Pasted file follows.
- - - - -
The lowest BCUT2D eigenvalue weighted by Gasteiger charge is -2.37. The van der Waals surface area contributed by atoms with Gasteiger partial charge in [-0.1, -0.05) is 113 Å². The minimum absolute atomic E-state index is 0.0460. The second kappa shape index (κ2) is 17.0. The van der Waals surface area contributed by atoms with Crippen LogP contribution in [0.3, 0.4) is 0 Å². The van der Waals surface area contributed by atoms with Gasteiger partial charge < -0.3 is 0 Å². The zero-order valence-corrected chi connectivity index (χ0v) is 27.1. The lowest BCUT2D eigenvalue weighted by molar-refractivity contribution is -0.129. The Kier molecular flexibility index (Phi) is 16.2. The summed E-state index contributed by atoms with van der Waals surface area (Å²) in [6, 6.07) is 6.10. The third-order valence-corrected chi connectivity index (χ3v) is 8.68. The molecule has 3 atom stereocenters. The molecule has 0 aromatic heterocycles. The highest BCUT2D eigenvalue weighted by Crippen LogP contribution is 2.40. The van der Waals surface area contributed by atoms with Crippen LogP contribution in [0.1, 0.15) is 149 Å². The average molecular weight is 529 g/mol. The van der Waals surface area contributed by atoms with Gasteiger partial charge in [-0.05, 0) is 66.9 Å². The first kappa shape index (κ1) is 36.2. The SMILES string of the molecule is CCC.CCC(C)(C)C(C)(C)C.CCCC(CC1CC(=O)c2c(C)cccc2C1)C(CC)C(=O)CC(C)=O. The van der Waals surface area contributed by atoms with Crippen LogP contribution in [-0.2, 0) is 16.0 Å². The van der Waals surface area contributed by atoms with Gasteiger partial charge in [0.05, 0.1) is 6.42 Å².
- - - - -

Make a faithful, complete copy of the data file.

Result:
The lowest BCUT2D eigenvalue weighted by Gasteiger charge is -2.37. The van der Waals surface area contributed by atoms with Gasteiger partial charge in [-0.1, -0.05) is 113 Å². The minimum absolute atomic E-state index is 0.0460. The second kappa shape index (κ2) is 17.0. The van der Waals surface area contributed by atoms with Crippen LogP contribution in [0.3, 0.4) is 0 Å². The van der Waals surface area contributed by atoms with Gasteiger partial charge < -0.3 is 0 Å². The zero-order valence-corrected chi connectivity index (χ0v) is 27.1. The lowest BCUT2D eigenvalue weighted by molar-refractivity contribution is -0.129. The Kier molecular flexibility index (Phi) is 16.2. The summed E-state index contributed by atoms with van der Waals surface area (Å²) in [6, 6.07) is 6.10. The third-order valence-corrected chi connectivity index (χ3v) is 8.68. The molecule has 3 atom stereocenters. The molecule has 0 aromatic heterocycles. The highest BCUT2D eigenvalue weighted by Crippen LogP contribution is 2.40. The van der Waals surface area contributed by atoms with Crippen LogP contribution in [0.1, 0.15) is 149 Å². The average molecular weight is 529 g/mol. The van der Waals surface area contributed by atoms with Gasteiger partial charge in [-0.05, 0) is 66.9 Å². The first kappa shape index (κ1) is 36.2. The SMILES string of the molecule is CCC.CCC(C)(C)C(C)(C)C.CCCC(CC1CC(=O)c2c(C)cccc2C1)C(CC)C(=O)CC(C)=O. The van der Waals surface area contributed by atoms with Crippen LogP contribution in [-0.2, 0) is 16.0 Å². The van der Waals surface area contributed by atoms with Gasteiger partial charge in [0.05, 0.1) is 6.42 Å².